Originally, multiple sources reported that the console was planned to debut in the second half of 2024. However, it now appears that Nintendo is targeting a March 2025 release date.

Brazilian games journalist Pedro Henrique Lutti Lippe originally broke the news of the slip to 2025, saying that multiple sources said they were working on games that are set to launch alongside the Switch 2. Both Eurogamer and VGC heard similar claims from their sources. Nikkei then reported Nintendo was targeting March 2025 in an effort to avoid hardware shortages and ensure a strong lineup of games — but noted a slip beyond March was still possible.

While this is later than we previously expected, it fits in with an October 2023 interview with Nintendo president Shuntaro Furukawa, who reiterated that the company would remain focused on Switch until the end of Nintendo’s current fiscal year in March 2024, and added that it would continue to support Switch with new titles in the following fiscal year. The shift from “focus” to “support” for the Switch implies that a new console will launch in Nintendo’s next fiscal year — so, between April 2024 and March 2025.

This also lines up with what we know about declining Switch sales, the stage Nintendo is at in the development of the console, and the release schedule for Switch games. Nintendo previously ruled out releasing a new console before the end of March 2024, and it now has Switch games scheduled through summer 2024; the latest release on the current schedule is Luigi’s Mansion 2 HD, which has been given a summer 2024 slot. (It’s also worth noting that the recently announced remake of Paper Mario: The Thousand-Year Door doesn’t have a more precise release date than “2024.”)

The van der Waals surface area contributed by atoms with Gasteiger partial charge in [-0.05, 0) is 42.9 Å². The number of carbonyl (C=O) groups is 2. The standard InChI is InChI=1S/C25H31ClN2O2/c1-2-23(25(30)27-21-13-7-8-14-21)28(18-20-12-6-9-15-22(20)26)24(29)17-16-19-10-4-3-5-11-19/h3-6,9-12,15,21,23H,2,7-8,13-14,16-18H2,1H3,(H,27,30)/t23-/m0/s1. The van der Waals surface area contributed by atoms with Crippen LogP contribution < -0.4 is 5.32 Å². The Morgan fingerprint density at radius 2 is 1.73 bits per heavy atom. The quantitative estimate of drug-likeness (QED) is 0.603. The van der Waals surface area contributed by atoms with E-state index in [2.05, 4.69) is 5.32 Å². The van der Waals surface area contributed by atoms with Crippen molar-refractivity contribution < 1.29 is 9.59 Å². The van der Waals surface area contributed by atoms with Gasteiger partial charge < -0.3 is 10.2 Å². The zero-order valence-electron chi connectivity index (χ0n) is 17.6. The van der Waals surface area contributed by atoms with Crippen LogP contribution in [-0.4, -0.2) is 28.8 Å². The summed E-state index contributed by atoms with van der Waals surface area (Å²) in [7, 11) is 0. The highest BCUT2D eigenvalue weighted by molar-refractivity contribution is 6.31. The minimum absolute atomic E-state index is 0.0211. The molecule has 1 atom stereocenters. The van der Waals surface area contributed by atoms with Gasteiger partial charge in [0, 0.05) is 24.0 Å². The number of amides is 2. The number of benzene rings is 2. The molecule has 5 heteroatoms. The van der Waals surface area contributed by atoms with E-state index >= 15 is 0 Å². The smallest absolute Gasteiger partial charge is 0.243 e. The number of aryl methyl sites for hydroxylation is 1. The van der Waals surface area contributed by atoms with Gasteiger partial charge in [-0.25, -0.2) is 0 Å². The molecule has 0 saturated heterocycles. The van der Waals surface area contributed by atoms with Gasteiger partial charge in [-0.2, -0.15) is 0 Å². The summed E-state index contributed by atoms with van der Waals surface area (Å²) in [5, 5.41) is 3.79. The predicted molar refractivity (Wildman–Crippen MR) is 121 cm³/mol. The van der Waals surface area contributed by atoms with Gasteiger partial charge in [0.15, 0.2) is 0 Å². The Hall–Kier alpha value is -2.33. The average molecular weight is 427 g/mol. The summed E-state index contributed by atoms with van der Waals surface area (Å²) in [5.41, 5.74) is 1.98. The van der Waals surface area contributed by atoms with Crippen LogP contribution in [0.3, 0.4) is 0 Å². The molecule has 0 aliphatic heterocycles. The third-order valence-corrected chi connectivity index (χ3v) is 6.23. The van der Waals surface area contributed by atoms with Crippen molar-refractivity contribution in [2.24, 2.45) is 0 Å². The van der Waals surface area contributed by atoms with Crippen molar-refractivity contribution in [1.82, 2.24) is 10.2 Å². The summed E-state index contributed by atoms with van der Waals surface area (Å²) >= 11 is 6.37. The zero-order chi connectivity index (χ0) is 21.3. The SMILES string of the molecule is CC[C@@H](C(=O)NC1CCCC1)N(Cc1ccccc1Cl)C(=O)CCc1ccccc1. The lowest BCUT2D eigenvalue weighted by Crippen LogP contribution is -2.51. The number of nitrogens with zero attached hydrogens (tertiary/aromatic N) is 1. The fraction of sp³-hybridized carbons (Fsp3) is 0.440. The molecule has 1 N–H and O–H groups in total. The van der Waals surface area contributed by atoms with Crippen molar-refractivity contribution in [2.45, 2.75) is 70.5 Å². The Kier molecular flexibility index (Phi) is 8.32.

This does mean the Switch 2 will miss the 2024 holiday season, but it’ll give the company more time to stockpile some first-party titles, according to VGC sources.

This is the big question, with many users hoping — or outright expecting — to carry forward their game libraries to Nintendo’s next console, as has become the norm with the latest generations of Xbox and PlayStation consoles. The answer remains unknown, and it’s not easy to predict, either.

VGC’s report said that the backward compatibility of the machine “remains unclear.” Some third-party publishers were said to be worried about the potential impact on sales of next-gen titles if the machine is backward-compatible. For its part, Nintendo has (in a rare on-the-record comment) said it hopes to bring Switch users over to the new platform with their Nintendo accounts; if the Nintendo account system persists, that would in theory make it easy for users to access previous purchases. But that’s not the same thing as the console being technically capable of it.

Nintendo has a decent, if not flawless, record for supporting backward compatibility. Wii played GameCube games, and Wii U played Wii games; Game Boy Advance was backward-compatible with Game Boy, and 3DS with DS. But the Switch, with its new game cartridge format, enforced a clean break with the past, and Nintendo has made a mint from rereleasing Wii U games on the machine, particularly the 55-million-selling Mario Kart 8 Deluxe.

On balance, as long as the machine uses the same format for physical releases (see below), Nintendo’s record suggests that it will make the Switch 2 backward-compatible. However, there remain technical hurdles to implementing backward compatibility, and much will depend on the chip architecture Nintendo has chosen for the Switch 2, which is not currently known.

Of all the console manufacturers, Nintendo’s ties to the retail industry are perhaps the strongest — stronger even than Sony’s — so Nintendo is extremely unlikely to go digital-only for the Switch 2, even if this would seem to make sense for a portable machine.

Indeed, VGC’s report included the detail that the new console will have a cartridge slot for physical releases. This is as close to a dead cert as we can get with the Switch 2 — and it also happens to support the machine having the same or similar form factor as the Switch, as well as increasing the likelihood of backward compatibility.